Donovan: 43 miles hitchhiking through California




Up to the mountain

This weekend is Homoto’s annual board retreat. One of the members has access to an awesome cabin up in Lake Tahoe. When starting my term as president, I felt it was important to gather the full board to have a time of connection and bonding as well as planning out the year. At first, members were a bit skeptical but the weekend proved to be valuable in setting up the rest of the year.

Fast-forward 12 months here we are again heading up the mountain to Lake Tahoe. I’ve taken a bit of vacation to have some time up in the Sierras before my departure to Sydney. This is my favorite areas in California and I wanted to spend some time here before leaving for Australia.

Connecting through hitchhiking

On the way up I saw a hitchhiker on the side of the road. I was in the left lane and couldn’t pull over in time. I looped around at the next exit and decided I would pick him up if he was still there. He looked like a young kid out of place up in the mountains. We were both headed the same direction, so he hopped in my truck and we were on our way into the snow country.  I come to later find out that it’s pretty easy hitchhiking through California as long as you are not in the Central Valley,

Taken at 16mm
Taken at 16mm

Donovan was an interesting character. He was 19, from southern California, on his way to see his father in South Dakota. He didn’t quite seem the hitchhiking type. He was well-dressed and clean shaven. Donovan did a fair amount of traveling last summer all over the United States. Again starting from southern California, made his way up to Seattle, Montana, across the Rockies and all over the Northeast.  I hitchhiked a few times as a kid and have given some strangers rides.  When hiking the Appalachian trail through Georgia, hitchhiking was a staple to get to town for supplies.

Everyone asks him what his strangest pick up was. He was stranded in downtown Boston and a dark BMW with blacked out windows stopped and asked him if he needed a ride. As bold as he was, he took pause on this one. Once he got in the car the driver asked him if he minded that they were packing heat. Up for the adventure, he said it was okay and later found out they were major drug dealers in the area. He smiled telling the story. Apparently they were the nicest drug dealers he’s ever met. They even bought him dinner.

I wondered where Donovan spent last night. I get the hitchhiking deal. It consumes your days looking for people heading the same way that you are. The question becomes, what do you do when the world is asleep? I got a variety of answers. Sometimes he sleeps out in the woods. Other times he finds the kindness of strangers in a spare room.  He has spent nights in the sleeper cab of an 18 wheeler. Last night, he slept behind a Starbucks in Vallejo.

I got the sense that Donovan very much appreciated the Sierras. We talked a lot about the geography of the area and he seemed to be genuinely interested in little bits of trivia. In some ways motorcycling is a lot like hitchhiking. You’re a part of the open road. Weather is a big deal. Housing is a big deal at the end of the day. This experience reminded me of how car travel really seals you away from interacting with the world.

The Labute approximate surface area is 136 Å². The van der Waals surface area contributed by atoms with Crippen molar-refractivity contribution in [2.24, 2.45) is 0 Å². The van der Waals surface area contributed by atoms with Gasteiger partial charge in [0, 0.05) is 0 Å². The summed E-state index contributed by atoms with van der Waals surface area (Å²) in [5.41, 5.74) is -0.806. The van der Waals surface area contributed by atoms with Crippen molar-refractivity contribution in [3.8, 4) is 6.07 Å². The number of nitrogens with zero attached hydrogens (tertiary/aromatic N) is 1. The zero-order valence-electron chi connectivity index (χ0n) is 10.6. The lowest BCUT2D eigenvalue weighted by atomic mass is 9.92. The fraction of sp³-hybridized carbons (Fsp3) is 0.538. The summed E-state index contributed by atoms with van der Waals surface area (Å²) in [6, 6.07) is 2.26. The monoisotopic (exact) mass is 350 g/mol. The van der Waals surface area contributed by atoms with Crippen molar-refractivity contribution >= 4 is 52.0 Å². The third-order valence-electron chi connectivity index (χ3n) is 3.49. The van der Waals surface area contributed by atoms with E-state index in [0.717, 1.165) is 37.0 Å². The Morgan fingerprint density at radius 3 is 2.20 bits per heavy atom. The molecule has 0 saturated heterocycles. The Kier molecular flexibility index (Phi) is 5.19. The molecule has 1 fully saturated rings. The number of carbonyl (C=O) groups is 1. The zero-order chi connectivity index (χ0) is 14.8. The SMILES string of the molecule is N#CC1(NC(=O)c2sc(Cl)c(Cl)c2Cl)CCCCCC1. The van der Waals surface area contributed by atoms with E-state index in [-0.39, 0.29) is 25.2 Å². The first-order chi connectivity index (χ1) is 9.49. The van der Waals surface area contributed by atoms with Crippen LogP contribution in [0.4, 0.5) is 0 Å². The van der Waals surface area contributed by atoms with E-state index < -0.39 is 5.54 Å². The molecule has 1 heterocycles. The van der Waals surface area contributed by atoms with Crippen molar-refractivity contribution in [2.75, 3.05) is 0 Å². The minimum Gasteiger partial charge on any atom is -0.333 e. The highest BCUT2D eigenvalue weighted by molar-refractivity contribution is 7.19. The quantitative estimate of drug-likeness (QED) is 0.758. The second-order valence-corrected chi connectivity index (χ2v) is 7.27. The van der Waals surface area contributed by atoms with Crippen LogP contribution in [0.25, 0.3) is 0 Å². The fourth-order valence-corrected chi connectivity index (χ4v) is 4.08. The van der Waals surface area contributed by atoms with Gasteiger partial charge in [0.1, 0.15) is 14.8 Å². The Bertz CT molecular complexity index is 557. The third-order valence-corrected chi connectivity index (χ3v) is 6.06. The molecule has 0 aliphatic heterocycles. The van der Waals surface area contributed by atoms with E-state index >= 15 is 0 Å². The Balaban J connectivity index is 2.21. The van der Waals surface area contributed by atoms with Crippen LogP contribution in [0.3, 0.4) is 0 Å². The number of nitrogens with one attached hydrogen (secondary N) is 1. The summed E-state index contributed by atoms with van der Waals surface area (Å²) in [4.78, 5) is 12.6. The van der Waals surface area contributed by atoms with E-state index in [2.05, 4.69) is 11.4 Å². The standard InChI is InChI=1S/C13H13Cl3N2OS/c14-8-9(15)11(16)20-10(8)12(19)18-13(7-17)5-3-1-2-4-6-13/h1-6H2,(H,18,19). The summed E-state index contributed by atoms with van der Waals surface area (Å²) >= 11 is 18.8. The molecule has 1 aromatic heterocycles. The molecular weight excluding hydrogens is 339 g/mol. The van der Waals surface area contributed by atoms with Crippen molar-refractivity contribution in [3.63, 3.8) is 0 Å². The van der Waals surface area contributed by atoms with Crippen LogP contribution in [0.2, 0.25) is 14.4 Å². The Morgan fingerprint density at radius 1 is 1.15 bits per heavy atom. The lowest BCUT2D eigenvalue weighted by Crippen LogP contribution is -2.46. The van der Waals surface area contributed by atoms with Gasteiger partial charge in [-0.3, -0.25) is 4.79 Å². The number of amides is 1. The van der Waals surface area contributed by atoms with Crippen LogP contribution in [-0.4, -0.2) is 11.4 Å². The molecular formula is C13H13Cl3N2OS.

Donovan was beginning his own blog to share his travels. I talked about my own story of blogging. The Injection started as a means to stay in touch with those were concerned about my safety on my first trip to Seattle by motorcycle. Over the years I’ve had a lot of motorcycle riding content. My blog though doesn’t really share much of me. I talk a lot about experiences and factual data, but not a lot of my perspective. I’m hoping to change that this year.

Donovan’s ultimate goal was to get to Reno for today. The thought was he could find a long-haul trucker to get him most of the way across interstate 80. In recent years, he shared, that many companies are requiring drivers to be solo. Picking up a  hitchhiker would be grounds for immediate termination. Thus, he’s got to find a driver who is independent. I immediately thought of Zach up in Redding who often does that very run.

I only really had two options for Donovan: the rest area at Donner Summit or the on ramp in Truckee.  Donner Summit was closer to the flow of I80 and likely have long haul traffic, but had no real plan B as it was late in the day in the winter at 7500 feet. Truckee was somewhat lower elevation and had more people around should he not able to find a ride. I didn’t get the sense he was really prepared for his journey through the Rockies. He wasn’t overly clued into the importance of elevation. His sleeping bag only got him down to about 20 degrees.  At Donner Summit at night it was likely to be 10°F.

The road less traveled

Since he decided to go to Truckee, we took Donner Pass Highway instead of Interstate 80. I wanted to share a bit of the richness of the Sierras that you can’t see from the freeway. Donovan enjoyed the story of the Donner party and how this area got its claim to fame.

Portrait photography has always been harder for me to come by. I continually have to get out of my shell and ask people to be photographed. I wanted to remember this experience. One of the big values of Project 365 is it each photo brings value to every day for a year. Donovan was happy to have his photo taken by a complete stranger.

Taken at 35mm

I know there are readers out there who will tell me I did the wrong thing. I had two tell me in person today. But to be honest, it was a great hour to connect with a complete stranger I’ll never see again. I got to see a different perspective on a shared experience of the open road.

I’m guessing you’re somewhere in Utah now, Donovan. Best of luck to you in your future journeys.



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